Turkish president rejects EU demands
In a speech broadcast live on television, Turkish President Recep Tayyip Erdogan drew particular attention to one of the EU requirements for Turkish citizens to be allowed visa-free travel into the Schengen area.
Erdogan said Turkey would not reform its anti-terrorism legislation for the sake of visa-free travel for its citizens to Europe.
There are five issues left out of an original list of 72 from the EU for Turkey to address. The most contentious is "revising the legislation and practices on terrorism in line with European standards."
"We will go our way; you go yours," Erdogan said, addressing an inauguration ceremony in Istanbul on Friday. "The EU is telling us to change our law on combating terrorism. [They] are allowing terrorists to raise tents and then [they] come with requirements."
Erdogan was referring to a tent raised by supporters of the outlawed PKK near the European Council building in Brussels.
Turkey has been accused by rights groups of using its broad anti-terrorism laws to silence dissent. Journalists and academics critical of the government have been detained and put on trial. The government claims the laws are essential for its fight against Kurdish militants and threats from the self-declared "Islamic State."
The European Parliament is due to vote on a proposal for 80 million Turkish citizens to be able to travel freely in the Schengen zone. The other issues which the EU wishes to see resolved by Turkey relate to measures to prevent corruption, data protection in line with EU standards, cooperation with the EU law enforcement agency Europol and judicial cooperation on criminal matters with all EU member states.
Germany said it expects Turkey to keep to the deal it made with the European Union to house and provide care for Syrian refuges in exchange for visa-free travel to the EU, assuming Turkey meets conditions set out by the 28-member bloc, and at least 3 billion euros.
"The EU and Germany will continue to fulfil all their obligations under the agreement and we expect this from the Turkish side as well," German government spokesman Georg Streiter told reporters in Berlin.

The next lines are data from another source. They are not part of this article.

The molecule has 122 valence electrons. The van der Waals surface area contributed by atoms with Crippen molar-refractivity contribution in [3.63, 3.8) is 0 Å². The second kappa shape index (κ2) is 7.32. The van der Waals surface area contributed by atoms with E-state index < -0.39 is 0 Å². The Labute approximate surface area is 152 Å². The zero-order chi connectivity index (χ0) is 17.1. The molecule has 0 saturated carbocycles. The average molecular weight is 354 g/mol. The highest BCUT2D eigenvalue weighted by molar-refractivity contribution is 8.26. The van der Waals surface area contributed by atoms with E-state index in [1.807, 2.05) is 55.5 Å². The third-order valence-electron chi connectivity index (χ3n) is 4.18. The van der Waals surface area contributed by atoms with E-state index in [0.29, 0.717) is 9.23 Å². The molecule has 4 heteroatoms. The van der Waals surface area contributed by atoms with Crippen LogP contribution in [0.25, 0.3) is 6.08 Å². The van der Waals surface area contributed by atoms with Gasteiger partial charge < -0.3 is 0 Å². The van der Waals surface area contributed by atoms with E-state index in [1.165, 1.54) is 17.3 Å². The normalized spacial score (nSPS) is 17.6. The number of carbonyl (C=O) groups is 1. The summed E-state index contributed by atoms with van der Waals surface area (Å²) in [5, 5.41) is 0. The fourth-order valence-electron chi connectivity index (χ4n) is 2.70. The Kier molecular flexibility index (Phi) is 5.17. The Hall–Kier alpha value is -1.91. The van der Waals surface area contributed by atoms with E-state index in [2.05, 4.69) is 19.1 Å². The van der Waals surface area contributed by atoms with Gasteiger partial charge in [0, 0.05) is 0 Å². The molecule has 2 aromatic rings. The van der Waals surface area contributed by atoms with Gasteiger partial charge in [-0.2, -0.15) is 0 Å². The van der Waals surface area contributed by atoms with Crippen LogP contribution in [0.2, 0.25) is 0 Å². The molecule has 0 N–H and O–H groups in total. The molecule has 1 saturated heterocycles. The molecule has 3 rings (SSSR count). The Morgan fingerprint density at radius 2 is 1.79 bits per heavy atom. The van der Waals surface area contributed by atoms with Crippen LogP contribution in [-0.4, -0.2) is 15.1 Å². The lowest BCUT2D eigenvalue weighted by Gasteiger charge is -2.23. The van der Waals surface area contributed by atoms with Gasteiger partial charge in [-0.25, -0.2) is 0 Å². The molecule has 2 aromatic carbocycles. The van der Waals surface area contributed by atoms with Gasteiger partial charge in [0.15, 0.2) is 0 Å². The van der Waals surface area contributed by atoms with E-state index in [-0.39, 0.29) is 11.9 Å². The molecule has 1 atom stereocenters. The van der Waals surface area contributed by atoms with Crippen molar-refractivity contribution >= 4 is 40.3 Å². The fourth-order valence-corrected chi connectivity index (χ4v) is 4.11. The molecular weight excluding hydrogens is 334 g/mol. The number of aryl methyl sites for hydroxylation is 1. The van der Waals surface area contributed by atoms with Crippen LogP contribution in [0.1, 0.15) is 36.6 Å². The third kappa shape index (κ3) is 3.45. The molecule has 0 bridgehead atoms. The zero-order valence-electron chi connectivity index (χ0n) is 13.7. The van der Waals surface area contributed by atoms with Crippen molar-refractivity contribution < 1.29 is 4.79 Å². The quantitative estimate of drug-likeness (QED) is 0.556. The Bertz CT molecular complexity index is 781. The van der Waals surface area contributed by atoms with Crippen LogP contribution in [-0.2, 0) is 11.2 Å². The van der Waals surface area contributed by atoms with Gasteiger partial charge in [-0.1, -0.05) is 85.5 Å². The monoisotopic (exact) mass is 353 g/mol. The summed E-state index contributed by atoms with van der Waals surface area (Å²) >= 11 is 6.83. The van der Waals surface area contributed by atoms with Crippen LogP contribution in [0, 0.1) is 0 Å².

New presidential powers
Erdogan also said a new constitution and a presidential system, giving greater powers to the president, should be put to a referendum "as soon as possible." He said they were urgent requirements, not his personal agenda.
On Thursday, Prime Minister Ahmet Davutoglu said he would step aside later this month as leader of the ruling AK Party, and therefore as prime minister. The move comes after weeks of rising tension between Davutoglu and Erdogan. It was Davutoglu who had negotiated the migration deal with Europe and made commitments on behalf of Turkey to reach the agreement on visa-free travel.
Erdogan, whose role as president is supposed to be apolitical, defended his involvement in domestic politics.
"Some are disturbed by me monitoring closely the developments related to the party... What can be more natural than this?" he asked during his speech made in Istanbul.
Davutoglu's departure consolidates Erdogan's power as head of state in Turkey. The president has been highly critical of the EU in the past.
The AKP is due to meet on May 22 at an extraordinary congress to decide on who will replace Davutoglu as prime minister.
Transport Minister Binali Yildirim, a close Erdogan ally, appears to be the president's current preference although the names of others close to the president such as government spokesman Numan Kurtulmus, Justice Minister Bekir Bozdag and his son-in-law, Energy Minister Berat Albayrak, have also been raised as possible replacement prime ministers.
jm/sms (Reuters, AP, AFP)